Simple rules for resolved level-crossing spectra in magnetic field effects on reaction yields
- 1Voevodsky Institute of Chemical Kinetics and Combustion, Novosibirsk, 630090, Russia
- 2Novosibirsk State University, Novosibirsk, 630090, Russia
Correspondence: Dmitri V. Stass (firstname.lastname@example.org)
In this work we derive conditions under which a level-crossing line in a magnetic field effect curve for a recombining radical pair will be equivalent to the electron spin resonance (ESR) spectrum and discuss three simple rules for qualitative prediction of the level-crossing spectra.
The spin-correlated nature of radical (ion) pairs arising as intermediates in many natural or induced chemical transformations gives rise to a host of “magnetic and spin effects” in chemical reactions. It all started with observing (Bargon, 1967; Ward and Lawler, 1967) and understanding (Closs, 1969; Kaptein and Oosterhoff, 1969) strange-looking “polarized” nuclear magnetic resonance (NMR) spectra and has evolved into a mature field in itself with a wide range of powerful experimental and theoretical techniques relying on magnetically manipulating spins in chemical processes (Salikhov et al., 1984; Steiner and Ulrich, 1989; Hayashi, 2004), culminating in the modern high-tech finesse of advanced hyperpolarized NMR (Ivanov et al., 2014).
This paper deals with a curious bridge between the most humble magnetic field effect (MFE) curves, i.e., dependence of reaction yield on applied static magnetic field, and hyperpolarized NMR: additional sharp resonance-like lines that may occur against the smooth background of MFE due to genuine level crossings in the spin system of the radical pair. The lines were first discovered in a zero magnetic field (Anisimov et al., 1983; Fischer, 1983) and attributed to interference of pair states in the higher, spherical, symmetry conditions of a zero external field similar to the Hanle effect in atomic spectroscopy (Hanle, 1924). The zero field line, or low-field effect, was then put to the front as the possible physical mechanism of magnetoreception, and the research that followed was plenty. However, this completely overshadowed the other, spectroscopic, aspect of the level-crossing lines possible in fields other than zero.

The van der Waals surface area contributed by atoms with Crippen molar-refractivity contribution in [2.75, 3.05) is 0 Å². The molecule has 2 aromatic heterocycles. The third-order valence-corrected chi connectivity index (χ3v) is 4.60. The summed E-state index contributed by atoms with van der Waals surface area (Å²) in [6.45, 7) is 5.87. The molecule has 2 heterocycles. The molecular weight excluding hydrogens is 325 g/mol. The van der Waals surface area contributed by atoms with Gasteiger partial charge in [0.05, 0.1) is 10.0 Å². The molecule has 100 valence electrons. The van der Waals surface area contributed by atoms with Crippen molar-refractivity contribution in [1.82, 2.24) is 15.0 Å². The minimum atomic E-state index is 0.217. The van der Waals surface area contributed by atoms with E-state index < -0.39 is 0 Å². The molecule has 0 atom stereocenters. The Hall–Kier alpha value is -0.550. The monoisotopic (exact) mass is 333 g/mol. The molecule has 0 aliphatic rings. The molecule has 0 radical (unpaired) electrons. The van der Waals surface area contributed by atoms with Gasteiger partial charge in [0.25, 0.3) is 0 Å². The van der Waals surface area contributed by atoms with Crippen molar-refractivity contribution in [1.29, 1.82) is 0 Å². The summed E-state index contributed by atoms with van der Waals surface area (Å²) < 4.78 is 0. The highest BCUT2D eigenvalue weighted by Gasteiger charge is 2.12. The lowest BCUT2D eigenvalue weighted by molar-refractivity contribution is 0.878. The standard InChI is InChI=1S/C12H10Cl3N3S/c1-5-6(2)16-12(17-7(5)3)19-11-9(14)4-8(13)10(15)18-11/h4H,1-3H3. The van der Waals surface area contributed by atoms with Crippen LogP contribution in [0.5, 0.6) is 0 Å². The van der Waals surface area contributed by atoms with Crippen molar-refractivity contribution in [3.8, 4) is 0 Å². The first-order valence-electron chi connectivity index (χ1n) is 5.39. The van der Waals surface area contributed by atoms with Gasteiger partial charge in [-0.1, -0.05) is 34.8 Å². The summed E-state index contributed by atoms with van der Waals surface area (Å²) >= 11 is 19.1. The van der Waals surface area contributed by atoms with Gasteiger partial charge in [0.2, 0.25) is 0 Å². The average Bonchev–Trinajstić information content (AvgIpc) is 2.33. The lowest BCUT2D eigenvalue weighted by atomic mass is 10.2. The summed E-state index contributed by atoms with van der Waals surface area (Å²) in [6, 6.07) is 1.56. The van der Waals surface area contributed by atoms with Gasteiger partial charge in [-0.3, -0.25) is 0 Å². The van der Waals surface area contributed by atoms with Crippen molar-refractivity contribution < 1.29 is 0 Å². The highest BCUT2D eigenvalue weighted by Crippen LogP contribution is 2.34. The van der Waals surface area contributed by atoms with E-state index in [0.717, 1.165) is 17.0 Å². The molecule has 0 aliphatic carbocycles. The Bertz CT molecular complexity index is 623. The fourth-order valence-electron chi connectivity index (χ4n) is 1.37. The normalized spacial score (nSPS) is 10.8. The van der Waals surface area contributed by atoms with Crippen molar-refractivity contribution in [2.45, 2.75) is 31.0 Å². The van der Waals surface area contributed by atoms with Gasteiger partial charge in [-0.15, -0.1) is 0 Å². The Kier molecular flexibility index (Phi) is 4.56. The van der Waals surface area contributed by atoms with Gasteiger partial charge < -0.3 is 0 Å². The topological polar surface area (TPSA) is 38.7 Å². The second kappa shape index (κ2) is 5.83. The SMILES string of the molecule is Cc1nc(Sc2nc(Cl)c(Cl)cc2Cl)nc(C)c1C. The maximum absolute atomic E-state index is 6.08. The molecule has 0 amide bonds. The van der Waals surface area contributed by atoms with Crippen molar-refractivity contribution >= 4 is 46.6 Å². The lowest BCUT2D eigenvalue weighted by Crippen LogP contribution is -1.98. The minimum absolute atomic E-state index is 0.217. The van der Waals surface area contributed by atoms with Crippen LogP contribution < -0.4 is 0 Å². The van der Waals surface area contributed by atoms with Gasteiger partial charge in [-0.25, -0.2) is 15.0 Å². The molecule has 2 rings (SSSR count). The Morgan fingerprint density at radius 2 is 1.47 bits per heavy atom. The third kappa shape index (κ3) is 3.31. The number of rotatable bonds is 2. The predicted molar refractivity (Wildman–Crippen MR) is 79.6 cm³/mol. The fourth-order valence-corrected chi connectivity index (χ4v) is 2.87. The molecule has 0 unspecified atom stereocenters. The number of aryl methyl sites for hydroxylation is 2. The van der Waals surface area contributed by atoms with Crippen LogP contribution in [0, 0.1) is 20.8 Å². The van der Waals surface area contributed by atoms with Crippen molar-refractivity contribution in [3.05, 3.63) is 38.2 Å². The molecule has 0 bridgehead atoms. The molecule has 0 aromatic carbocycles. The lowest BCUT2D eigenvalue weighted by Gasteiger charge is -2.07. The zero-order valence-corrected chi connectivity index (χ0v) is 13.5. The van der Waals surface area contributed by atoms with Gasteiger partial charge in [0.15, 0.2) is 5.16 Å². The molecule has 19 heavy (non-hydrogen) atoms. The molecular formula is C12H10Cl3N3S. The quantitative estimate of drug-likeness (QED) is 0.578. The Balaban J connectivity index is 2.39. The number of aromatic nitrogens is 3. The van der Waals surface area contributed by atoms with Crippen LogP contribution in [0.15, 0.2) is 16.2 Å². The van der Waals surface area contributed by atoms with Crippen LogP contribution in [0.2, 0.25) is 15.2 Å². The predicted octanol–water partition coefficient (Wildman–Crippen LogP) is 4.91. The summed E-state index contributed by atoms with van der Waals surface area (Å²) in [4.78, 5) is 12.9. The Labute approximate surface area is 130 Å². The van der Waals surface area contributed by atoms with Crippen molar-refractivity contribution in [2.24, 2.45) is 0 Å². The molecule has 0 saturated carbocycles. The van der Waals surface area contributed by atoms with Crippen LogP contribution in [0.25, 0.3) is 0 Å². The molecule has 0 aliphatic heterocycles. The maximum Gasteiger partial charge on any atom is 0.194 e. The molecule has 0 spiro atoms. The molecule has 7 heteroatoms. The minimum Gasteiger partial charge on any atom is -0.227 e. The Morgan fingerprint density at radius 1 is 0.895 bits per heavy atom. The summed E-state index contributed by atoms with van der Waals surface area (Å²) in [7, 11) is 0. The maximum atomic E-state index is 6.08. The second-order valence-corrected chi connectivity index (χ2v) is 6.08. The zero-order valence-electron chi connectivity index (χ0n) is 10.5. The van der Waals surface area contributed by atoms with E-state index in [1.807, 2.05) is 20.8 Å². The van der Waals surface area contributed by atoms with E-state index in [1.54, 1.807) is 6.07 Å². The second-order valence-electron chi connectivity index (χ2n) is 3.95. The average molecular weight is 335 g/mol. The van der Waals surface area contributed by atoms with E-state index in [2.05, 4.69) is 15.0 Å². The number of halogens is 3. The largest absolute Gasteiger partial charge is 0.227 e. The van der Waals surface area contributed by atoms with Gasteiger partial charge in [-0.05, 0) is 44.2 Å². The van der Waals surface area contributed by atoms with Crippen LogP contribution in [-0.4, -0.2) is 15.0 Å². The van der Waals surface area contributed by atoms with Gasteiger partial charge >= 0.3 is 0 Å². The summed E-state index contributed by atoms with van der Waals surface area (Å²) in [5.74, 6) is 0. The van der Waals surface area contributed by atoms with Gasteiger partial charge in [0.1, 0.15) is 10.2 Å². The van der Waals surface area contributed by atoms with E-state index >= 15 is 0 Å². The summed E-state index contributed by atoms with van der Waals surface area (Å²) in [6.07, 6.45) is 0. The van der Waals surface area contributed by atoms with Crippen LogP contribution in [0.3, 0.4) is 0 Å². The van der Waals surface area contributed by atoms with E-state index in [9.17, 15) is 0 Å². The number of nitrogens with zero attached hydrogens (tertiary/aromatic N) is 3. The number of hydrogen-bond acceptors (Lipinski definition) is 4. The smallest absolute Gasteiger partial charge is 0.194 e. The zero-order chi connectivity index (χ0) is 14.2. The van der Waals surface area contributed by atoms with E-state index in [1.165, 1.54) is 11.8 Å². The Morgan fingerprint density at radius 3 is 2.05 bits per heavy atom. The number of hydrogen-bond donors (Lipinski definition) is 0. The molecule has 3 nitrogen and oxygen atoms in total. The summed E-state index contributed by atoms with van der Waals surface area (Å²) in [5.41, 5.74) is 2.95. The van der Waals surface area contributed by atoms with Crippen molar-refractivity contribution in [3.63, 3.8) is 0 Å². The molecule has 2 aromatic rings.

Level crossing (Dupont-Roc et al., 1969; Silvers et al., 1970; Levy, 1972; Astilean et al. 1994) and avoided crossing, or anticrossing (Eck et al., 1963; Wieder and Eck, 1967; Veeman and Van der Waals, 1970; Baranov and Romanov, 2001; Yago et al., 2007; Kothe et al., 2010; Anishchik and Ivanov, 2017, 2019), spectroscopy has long been an established tool in atomic and molecular spectroscopy as well as solid-state physics, providing structural information from specific (anti)crossing lines in nonzero fields, whose positions are determined by interactions shaping the energy levels of the system. For radical pairs purely spin level crossings at nonzero fields in MFE first appeared in calculations in an already cited paper (Anisimov et al., 1983), although they were not discussed as they were not observed in the accompanying experiments on radiolytically generated radical ion pairs. However, a year later this group published a theoretical work (Sukhenko et. al, 1985) that specifically explored level crossings in nonzero fields for radical pairs with equivalent nuclei in only one pair partner and gave explicit expression for their position determined by the hyperfine coupling (HFC) constant. Such lines were later indeed experimentally observed in several systems by two teams (Stass et al., 1995b; Saik et al., 1995; Grigoryants et al., 1998; Kalneus et al., 2006a). Furthermore, in a subsequent paper (Tadjikov et al., 1996) it was suggested and demonstrated in numerical simulations for several systems of simple structure, and confirmed in a proof-of-principle experiment, that hyperfine structure of the second pair partner may be revealed at the level-crossing lines. The earliest mention of the very possibility of observing a resolved structure on a level-crossing line for a radical pair was probably the paper on MFE in a Ge-containing pair induced by a large difference in g values of the pair partners (Shokhirev et al., 1991), where a level-crossing line appeared in modeling. Later the Δg−induced level-crossing spectra were theoretically explored in detail in a paper (Brocklehurst, 1999).